No Agitation/Aeration – A stagnant pond is an unhealthy pond, not to mention providing the perfect breeding ground for mosquitoes. Agitation can help your pond in many ways. Not only will it keep the water healthy, but it also can help keep the temperature down in the summer and keep temperature levels a bit higher in the winter.

Those are the most common issues that can create the ideal breeding ground for algae. To avoid this, we recommend that you aerate your pond and spend some time raking out excess leaves and debris. Beyond that, using beneficial bacteria for ponds can be a huge help, and here are a few reasons why we recommend it.

1. It’s EasyPond maintenance can take up a lot of your time, but tossing in some beneficial bacteria can improve pond clarity and it just takes a few minutes about once a month to add this bacteria.

2. It’s Chemical-Free – Many types of beneficial bacteria for ponds are completely chemical-free, and this is always a great choice. Whenever you can add something natural as opposed to a synthetic chemical, you are making a healthier choice for your pond.

3. Bacteria Is Safe – Beneficial bacteria for ponds typically are safe for fish, livestock and all wildlife, including humans. So if your family enjoys a swim in the pond, using beneficial bacteria can be a safer choice. We recommend that you stick with products that are veterinarian-approved and listed as safe for fish, wildlife, pets, livestock and humans.

But what are beneficial bacteria for ponds and how can it help?

When you think of bacteria, you might associate these organisms with a negative connotation, such as bacteria that can cause illness. However, beneficial bacteria can restore balance to an ecosystem. Even humans will consume bacteria such as probiotics to improve our digestion or immune system. These probiotics reduce the harmful bacteria and restore bodily humor, and it’s much the same with beneficial bacteria for ponds.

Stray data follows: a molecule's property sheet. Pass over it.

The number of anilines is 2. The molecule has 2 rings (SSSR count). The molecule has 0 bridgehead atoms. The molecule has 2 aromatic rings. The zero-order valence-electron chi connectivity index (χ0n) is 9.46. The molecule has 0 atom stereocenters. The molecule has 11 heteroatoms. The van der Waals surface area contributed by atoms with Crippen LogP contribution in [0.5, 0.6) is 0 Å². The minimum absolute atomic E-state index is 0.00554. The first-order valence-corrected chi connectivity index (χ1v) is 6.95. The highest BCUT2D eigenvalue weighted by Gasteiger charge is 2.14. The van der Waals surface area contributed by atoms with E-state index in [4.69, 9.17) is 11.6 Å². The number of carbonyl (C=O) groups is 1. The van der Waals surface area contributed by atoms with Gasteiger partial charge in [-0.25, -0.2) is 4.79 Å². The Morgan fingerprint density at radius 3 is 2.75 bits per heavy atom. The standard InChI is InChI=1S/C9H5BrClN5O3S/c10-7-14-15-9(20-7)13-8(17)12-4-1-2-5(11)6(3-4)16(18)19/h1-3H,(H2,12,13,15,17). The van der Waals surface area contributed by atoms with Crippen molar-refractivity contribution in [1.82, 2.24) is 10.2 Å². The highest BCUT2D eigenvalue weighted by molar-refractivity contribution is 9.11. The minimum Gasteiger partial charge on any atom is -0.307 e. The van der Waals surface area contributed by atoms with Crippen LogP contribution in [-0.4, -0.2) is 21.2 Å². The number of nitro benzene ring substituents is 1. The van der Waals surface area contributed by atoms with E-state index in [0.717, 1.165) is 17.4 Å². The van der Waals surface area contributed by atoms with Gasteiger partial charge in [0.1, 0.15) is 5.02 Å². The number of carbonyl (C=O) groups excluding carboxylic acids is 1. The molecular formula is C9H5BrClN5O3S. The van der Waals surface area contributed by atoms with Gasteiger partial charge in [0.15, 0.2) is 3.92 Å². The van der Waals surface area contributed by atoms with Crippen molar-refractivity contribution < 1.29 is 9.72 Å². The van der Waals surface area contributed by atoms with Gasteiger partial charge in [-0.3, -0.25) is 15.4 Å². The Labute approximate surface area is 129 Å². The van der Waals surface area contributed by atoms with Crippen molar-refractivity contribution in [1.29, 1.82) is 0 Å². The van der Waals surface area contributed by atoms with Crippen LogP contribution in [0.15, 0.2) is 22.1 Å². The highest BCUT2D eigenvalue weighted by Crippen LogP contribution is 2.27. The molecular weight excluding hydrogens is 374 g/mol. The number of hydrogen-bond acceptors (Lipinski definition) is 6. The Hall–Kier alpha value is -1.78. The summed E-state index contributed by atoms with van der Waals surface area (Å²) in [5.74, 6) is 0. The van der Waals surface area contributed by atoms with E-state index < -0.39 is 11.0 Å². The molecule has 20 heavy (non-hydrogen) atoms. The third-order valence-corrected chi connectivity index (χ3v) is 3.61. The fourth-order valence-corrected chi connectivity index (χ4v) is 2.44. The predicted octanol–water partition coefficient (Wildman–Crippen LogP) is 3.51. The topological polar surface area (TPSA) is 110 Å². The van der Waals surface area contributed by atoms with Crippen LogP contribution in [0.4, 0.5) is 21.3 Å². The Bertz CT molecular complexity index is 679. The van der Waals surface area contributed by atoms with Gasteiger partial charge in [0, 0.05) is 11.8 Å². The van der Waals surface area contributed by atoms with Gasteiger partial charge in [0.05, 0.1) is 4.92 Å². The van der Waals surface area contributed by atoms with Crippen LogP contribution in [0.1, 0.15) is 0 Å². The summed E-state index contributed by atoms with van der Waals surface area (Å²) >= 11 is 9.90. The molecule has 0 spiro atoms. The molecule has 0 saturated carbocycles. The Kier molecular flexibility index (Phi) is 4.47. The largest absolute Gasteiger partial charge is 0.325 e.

The bacteria are tossed into the water and they immediately begin to eat away at excess nutrients and will work to improve water clarity. They eat away at sludge and muck and animal waste and help to restore the water to a healthier condition.

Monthly treatment with beneficial bacteria for ponds is highly recommended, although, in some areas of the country, treatment won’t be necessary during the coldest months of the year. Additionally, while adding beneficial bacteria monthly can keep problems at bay, if you already are having water issues, you might need to add some extra supplements as the monthly treatment might not be adequate to get the situation under control.

At Healthy Ponds, we can recommend treatments for a variety of common pond and lake issues. We also have many products that contain beneficial bacteria for ponds that are easy to use, safe and effective. You can get started by heading to our homepage and looking either under the Small Water Features section or the Ponds & Small Lakes section. If you have any questions, don’t hesitate to give us a call, send an email or speak with us via live chat.